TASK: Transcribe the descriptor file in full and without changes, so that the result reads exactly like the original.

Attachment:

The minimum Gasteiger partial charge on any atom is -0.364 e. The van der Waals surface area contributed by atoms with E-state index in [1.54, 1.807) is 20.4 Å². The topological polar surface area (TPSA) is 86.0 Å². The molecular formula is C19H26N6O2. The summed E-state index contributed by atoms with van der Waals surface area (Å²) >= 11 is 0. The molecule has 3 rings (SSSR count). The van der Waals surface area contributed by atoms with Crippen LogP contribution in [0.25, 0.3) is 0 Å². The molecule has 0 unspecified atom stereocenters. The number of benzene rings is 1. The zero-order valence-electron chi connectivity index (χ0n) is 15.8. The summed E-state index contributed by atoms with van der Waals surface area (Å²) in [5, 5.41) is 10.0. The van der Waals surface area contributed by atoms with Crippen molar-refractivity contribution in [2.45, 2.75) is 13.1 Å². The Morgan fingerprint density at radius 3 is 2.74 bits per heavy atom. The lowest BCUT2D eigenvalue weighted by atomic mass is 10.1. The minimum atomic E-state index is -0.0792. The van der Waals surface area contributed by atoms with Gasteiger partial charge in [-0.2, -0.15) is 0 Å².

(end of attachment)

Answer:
The minimum Gasteiger partial charge on any atom is -0.364 e. The van der Waals surface area contributed by atoms with E-state index in [1.54, 1.807) is 20.4 Å². The topological polar surface area (TPSA) is 86.0 Å². The molecular formula is C19H26N6O2. The summed E-state index contributed by atoms with van der Waals surface area (Å²) >= 11 is 0. The molecule has 3 rings (SSSR count). The van der Waals surface area contributed by atoms with Crippen LogP contribution in [0.25, 0.3) is 0 Å². The molecule has 0 unspecified atom stereocenters. The number of benzene rings is 1. The zero-order valence-electron chi connectivity index (χ0n) is 15.8. The summed E-state index contributed by atoms with van der Waals surface area (Å²) in [5, 5.41) is 10.0. The van der Waals surface area contributed by atoms with Crippen molar-refractivity contribution in [2.45, 2.75) is 13.1 Å². The Morgan fingerprint density at radius 3 is 2.74 bits per heavy atom. The lowest BCUT2D eigenvalue weighted by atomic mass is 10.1. The minimum atomic E-state index is -0.0792. The van der Waals surface area contributed by atoms with Gasteiger partial charge in [-0.2, -0.15) is 0 Å².